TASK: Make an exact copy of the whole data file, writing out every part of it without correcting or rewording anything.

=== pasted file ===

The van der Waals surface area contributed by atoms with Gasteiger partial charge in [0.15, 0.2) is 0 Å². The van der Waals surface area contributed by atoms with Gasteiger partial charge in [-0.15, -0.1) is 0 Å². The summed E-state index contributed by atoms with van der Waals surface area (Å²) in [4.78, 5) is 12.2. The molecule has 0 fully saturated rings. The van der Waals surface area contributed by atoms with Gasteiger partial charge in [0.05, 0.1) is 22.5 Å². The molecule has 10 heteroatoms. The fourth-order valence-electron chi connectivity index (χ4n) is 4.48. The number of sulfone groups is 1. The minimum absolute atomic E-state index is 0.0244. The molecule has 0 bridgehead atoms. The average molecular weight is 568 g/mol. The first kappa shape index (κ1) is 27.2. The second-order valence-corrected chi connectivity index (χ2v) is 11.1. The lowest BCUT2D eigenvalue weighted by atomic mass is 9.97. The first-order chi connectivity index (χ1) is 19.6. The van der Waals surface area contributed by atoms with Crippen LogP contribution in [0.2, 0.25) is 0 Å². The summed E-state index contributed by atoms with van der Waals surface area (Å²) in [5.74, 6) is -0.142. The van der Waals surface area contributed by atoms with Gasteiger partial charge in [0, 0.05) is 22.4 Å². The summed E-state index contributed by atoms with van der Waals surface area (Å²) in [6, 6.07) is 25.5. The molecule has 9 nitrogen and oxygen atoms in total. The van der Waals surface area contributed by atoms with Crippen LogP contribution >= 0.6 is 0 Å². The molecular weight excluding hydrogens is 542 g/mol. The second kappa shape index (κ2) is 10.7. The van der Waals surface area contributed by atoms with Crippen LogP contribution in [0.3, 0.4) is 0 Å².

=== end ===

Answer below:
The van der Waals surface area contributed by atoms with Gasteiger partial charge in [0.15, 0.2) is 0 Å². The van der Waals surface area contributed by atoms with Gasteiger partial charge in [-0.15, -0.1) is 0 Å². The summed E-state index contributed by atoms with van der Waals surface area (Å²) in [4.78, 5) is 12.2. The molecule has 0 fully saturated rings. The van der Waals surface area contributed by atoms with Gasteiger partial charge in [0.05, 0.1) is 22.5 Å². The molecule has 10 heteroatoms. The fourth-order valence-electron chi connectivity index (χ4n) is 4.48. The number of sulfone groups is 1. The minimum absolute atomic E-state index is 0.0244. The molecule has 0 bridgehead atoms. The average molecular weight is 568 g/mol. The first kappa shape index (κ1) is 27.2. The second-order valence-corrected chi connectivity index (χ2v) is 11.1. The lowest BCUT2D eigenvalue weighted by atomic mass is 9.97. The first-order chi connectivity index (χ1) is 19.6. The van der Waals surface area contributed by atoms with Crippen LogP contribution in [0.2, 0.25) is 0 Å². The summed E-state index contributed by atoms with van der Waals surface area (Å²) in [5.74, 6) is -0.142. The van der Waals surface area contributed by atoms with Gasteiger partial charge in [0, 0.05) is 22.4 Å². The summed E-state index contributed by atoms with van der Waals surface area (Å²) in [6, 6.07) is 25.5. The molecule has 9 nitrogen and oxygen atoms in total. The van der Waals surface area contributed by atoms with Crippen LogP contribution >= 0.6 is 0 Å². The molecular weight excluding hydrogens is 542 g/mol. The second kappa shape index (κ2) is 10.7. The van der Waals surface area contributed by atoms with Crippen LogP contribution in [0.3, 0.4) is 0 Å².